Camp Thurman Teaches Teen Leadership Team Building Skills

Daja Dansby, Editor

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High above the ground, Jola Adedigba stood looking at the sea of students below her. The sun beat down her neck as she reflected on what she had just done. There was no time to think about her fear of heights because, in three seconds, she was going to have to jump.

“It was something I never would have imagined myself doing,” Adedigba said. “For me to climb a pole and jump off was nerve-racking. I’m afraid of heights and for me to overcome that was crazy.”

The Power Pole was one of many courses offered at Camp Thurman where Teen Leadership II classes went on Sept. 22, for their annual team building trip.

 “We’ve been going since 2008,” teacher Heather Colburn said. “(The workers) are more like family now; they’re just awesome people who love kids and love for our students to understand how to work in a team.”

The goal of the camp is to teach students about working together.

“It taught me teamwork and (how to) consider other people’s ideas instead of being a dictator,” junior Blessing Duku said. “Now at work (I’ll) try not to accomplish everything by myself and ask my coworkers for help.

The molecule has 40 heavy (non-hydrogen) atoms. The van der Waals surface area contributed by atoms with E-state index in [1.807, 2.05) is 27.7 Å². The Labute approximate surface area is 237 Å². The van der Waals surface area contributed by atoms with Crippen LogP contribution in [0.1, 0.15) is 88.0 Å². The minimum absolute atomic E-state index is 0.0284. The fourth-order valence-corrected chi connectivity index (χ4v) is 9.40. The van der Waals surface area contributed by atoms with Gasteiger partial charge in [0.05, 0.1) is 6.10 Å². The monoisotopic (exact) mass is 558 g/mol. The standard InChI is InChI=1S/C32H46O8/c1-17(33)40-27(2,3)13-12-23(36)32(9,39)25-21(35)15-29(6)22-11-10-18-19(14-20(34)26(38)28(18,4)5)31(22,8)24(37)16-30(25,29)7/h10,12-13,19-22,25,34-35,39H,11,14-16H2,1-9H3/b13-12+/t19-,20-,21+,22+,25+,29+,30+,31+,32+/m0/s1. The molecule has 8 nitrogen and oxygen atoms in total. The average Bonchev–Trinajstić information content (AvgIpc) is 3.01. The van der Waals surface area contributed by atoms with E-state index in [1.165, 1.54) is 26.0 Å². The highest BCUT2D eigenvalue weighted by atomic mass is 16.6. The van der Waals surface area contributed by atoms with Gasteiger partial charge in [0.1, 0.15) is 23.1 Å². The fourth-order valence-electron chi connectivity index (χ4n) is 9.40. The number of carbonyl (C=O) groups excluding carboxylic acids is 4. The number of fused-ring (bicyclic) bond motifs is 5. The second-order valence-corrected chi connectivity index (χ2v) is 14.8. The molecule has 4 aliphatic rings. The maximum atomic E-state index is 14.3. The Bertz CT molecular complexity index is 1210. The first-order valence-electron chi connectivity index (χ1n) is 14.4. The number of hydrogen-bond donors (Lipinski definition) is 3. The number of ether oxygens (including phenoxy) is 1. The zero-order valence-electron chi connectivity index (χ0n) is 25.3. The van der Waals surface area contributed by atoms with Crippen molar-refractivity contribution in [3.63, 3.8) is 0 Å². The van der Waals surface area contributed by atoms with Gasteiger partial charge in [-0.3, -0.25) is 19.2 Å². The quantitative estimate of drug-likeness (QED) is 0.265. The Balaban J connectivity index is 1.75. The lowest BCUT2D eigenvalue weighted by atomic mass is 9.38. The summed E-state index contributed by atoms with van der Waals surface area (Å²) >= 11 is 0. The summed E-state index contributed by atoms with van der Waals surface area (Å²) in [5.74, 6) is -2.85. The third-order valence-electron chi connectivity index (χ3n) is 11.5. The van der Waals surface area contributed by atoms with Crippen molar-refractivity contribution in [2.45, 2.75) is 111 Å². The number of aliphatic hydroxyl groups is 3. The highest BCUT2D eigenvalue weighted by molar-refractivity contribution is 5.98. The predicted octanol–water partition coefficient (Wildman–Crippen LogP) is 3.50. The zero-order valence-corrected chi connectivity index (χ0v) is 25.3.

Participants worked on icebreakers and low-rope courses in the morning and high-rope courses in the afternoon.

“At first my classmates were uncomfortable because we did things that were silly,” Duku said. “But after a while, they saw it as fun and many of them who don’t usually speak in class interacted with one another when it came to group activities.”

Colburn said that part of the reason she believes in what the camp does is that she experienced something similar when she went on a team-building trip in high school.

“Things that cause you to step out of your comfort zone leave the biggest impact,” she said. “(My favorite part) was bonding with the people that I went with. Everything hangs on relationships.”

Adedigba said she would love to go to Camp Thurman again and that she plans to implement working productively with groups into her day-to-day life.

“Doing this will help make me a greater p erson and classmate,” she said. “My biggest take away was that it’s okay to ask for help and that help doesn’t connect with failure.”

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